Category Archives: DCC 2015
I spotted a friend waiting in line for Nichelle Nichols’ spotlight event. She said that Nichols was one of the last original Star Trek cast she had yet to see live. I don’t recall how many of them I have seen: all I can say for sure is George Takei at the 2013 Denver Comic Con. Maybe James Doohan a long, long time ago?
(I’m pretty sure I paid close attention to the moderator when he started things off, but I missed getting his name. Apologies, my friend.)
Alan Tudyk took the stage to loud and enthusiastic applause. He thanked the audience, pointed out that he was the first main event guest of the con, and admitted “I’m overwhelmed.” Moderator Clare Kramer (Buffy the Vampire Slayer, Bring It On) invited Tudyk to sit in front of, rather than behind, the table that had been set up for them, making things more friendly and informal.
Tudyk began with a quick recap of his project Con Man and its monumentally successful Indiegogo campaign (735 percent of goal met!). He told us that, pre-Firefly, he was acquainted with “just the basics” of the sci-fi genre, e.g., the Star Wars films, Star Trek: The New Generation. But post-Firefly, he’s learned so much more about fandom, how unique it is, and how encouraging and supportive we are of each other. What he wants to do with Con Man, besides entertain, is to share and celebrate fandom.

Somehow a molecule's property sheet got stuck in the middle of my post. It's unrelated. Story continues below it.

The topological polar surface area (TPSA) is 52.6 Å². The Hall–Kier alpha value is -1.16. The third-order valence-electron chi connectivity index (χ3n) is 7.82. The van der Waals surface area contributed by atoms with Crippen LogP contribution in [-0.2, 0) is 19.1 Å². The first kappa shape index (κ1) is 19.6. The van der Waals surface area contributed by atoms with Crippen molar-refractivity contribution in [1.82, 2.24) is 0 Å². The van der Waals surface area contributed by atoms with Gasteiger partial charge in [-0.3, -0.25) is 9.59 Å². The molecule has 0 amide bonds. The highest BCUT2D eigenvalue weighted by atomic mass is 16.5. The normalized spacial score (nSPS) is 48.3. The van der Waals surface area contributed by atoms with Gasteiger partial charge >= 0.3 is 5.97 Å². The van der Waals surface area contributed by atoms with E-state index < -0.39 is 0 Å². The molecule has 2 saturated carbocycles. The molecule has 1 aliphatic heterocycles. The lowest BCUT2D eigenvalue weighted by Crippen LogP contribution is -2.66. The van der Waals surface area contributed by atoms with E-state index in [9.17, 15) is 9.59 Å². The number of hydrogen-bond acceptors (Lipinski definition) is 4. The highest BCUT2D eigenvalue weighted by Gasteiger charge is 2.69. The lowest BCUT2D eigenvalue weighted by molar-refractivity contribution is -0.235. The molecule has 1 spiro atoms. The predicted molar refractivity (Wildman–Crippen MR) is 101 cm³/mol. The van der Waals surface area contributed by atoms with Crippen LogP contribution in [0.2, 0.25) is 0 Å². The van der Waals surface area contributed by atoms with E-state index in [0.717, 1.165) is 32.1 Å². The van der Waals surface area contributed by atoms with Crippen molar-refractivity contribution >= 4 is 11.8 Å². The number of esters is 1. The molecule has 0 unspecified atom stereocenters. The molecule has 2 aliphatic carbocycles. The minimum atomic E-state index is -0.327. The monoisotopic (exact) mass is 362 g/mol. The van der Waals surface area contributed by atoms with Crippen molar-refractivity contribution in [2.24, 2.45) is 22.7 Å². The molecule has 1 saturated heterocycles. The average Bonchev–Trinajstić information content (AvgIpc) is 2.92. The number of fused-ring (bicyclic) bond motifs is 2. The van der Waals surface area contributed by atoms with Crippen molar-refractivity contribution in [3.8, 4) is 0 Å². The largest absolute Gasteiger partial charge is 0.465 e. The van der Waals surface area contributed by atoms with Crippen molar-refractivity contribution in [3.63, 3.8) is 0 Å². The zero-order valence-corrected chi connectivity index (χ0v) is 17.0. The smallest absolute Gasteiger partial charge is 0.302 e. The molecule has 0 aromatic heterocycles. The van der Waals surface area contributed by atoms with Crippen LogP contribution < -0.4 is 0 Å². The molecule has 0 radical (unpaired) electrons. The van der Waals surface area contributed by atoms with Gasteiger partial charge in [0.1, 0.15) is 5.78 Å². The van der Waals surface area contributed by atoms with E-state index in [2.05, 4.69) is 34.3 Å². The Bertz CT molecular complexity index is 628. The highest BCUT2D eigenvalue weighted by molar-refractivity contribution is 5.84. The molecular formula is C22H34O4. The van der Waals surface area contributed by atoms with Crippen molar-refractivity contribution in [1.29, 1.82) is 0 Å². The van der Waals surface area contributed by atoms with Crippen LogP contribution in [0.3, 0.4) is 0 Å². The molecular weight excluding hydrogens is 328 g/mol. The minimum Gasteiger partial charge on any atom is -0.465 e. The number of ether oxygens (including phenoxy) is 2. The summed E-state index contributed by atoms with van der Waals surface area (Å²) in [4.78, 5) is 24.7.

If you can believe it, I have seen exactly none of Peter Jackson’s Lord of the Rings movies. So after moderator Ron Bostwick (associated with the Boulder International Film Festival) announced Sean Astin to the stage, I could only think, “Hey, that’s the son of Patty Duke and Gomez!”
I know, that dates me terribly.
Astin recounted the moment when he learned he got the role of Samwise Gamgee: “The phone turned red hot, I dropped to my knees, and thanked God.” But, aware of the director’s early films (e.g., Bad Taste, Dead Alive), he was a bit unsure about Peter Jackson: “This guy. Tolkien. How’s it going to look?” Well, it’s clear he didn’t need to fear anything about the outcome. He went on to say that there was no way to prepare for Lord of the Rings, neither in its breadth of production nor the worldwide acclaim that ensued.
I arrived at Howard Chaykin’s solo panel a bit late. Glancing about, I estimated slightly more than a dozen people attending. It surprised me that Chaykin spoke from the floor, using a media cart as a makeshift podium for his cup of water. Emboldened from doing so at other panels, I slipped into the second row of seats.
Right in firing range. No, he didn’t excoriate me. But…